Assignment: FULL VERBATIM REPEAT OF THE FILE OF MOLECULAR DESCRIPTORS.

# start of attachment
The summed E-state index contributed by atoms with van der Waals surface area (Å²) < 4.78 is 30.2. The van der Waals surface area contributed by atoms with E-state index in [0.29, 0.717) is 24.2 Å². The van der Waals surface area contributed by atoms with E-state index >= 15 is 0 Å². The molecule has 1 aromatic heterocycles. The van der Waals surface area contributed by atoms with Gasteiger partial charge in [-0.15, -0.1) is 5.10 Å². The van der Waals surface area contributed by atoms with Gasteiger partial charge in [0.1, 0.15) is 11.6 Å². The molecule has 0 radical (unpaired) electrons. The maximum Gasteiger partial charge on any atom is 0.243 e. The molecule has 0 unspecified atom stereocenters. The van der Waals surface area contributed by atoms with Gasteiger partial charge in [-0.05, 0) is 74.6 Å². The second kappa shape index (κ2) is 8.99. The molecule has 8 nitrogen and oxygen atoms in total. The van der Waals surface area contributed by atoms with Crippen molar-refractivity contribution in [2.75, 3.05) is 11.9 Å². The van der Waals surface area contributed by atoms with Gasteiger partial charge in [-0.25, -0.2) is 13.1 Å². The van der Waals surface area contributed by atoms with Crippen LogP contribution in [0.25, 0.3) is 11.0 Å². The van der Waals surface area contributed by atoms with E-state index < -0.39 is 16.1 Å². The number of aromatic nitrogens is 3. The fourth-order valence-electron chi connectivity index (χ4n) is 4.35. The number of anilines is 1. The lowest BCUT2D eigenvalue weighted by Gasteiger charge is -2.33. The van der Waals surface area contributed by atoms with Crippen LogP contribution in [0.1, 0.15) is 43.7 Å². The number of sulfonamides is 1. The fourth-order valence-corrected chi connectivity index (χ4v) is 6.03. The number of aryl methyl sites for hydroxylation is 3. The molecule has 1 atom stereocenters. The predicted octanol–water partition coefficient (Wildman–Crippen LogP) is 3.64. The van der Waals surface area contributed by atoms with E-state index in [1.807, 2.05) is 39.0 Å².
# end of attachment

The summed E-state index contributed by atoms with van der Waals surface area (Å²) < 4.78 is 30.2. The van der Waals surface area contributed by atoms with E-state index in [0.29, 0.717) is 24.2 Å². The van der Waals surface area contributed by atoms with E-state index >= 15 is 0 Å². The molecule has 1 aromatic heterocycles. The van der Waals surface area contributed by atoms with Gasteiger partial charge in [-0.15, -0.1) is 5.10 Å². The van der Waals surface area contributed by atoms with Gasteiger partial charge in [0.1, 0.15) is 11.6 Å². The molecule has 0 radical (unpaired) electrons. The maximum Gasteiger partial charge on any atom is 0.243 e. The molecule has 0 unspecified atom stereocenters. The van der Waals surface area contributed by atoms with Gasteiger partial charge in [-0.05, 0) is 74.6 Å². The second kappa shape index (κ2) is 8.99. The molecule has 8 nitrogen and oxygen atoms in total. The van der Waals surface area contributed by atoms with Crippen molar-refractivity contribution in [2.75, 3.05) is 11.9 Å². The van der Waals surface area contributed by atoms with Gasteiger partial charge in [-0.25, -0.2) is 13.1 Å². The van der Waals surface area contributed by atoms with Crippen LogP contribution in [0.25, 0.3) is 11.0 Å². The van der Waals surface area contributed by atoms with E-state index < -0.39 is 16.1 Å². The number of aromatic nitrogens is 3. The fourth-order valence-electron chi connectivity index (χ4n) is 4.35. The number of anilines is 1. The lowest BCUT2D eigenvalue weighted by Gasteiger charge is -2.33. The van der Waals surface area contributed by atoms with Crippen LogP contribution in [0.1, 0.15) is 43.7 Å². The number of sulfonamides is 1. The fourth-order valence-corrected chi connectivity index (χ4v) is 6.03. The number of aryl methyl sites for hydroxylation is 3. The molecule has 1 atom stereocenters. The predicted octanol–water partition coefficient (Wildman–Crippen LogP) is 3.64. The van der Waals surface area contributed by atoms with E-state index in [1.807, 2.05) is 39.0 Å².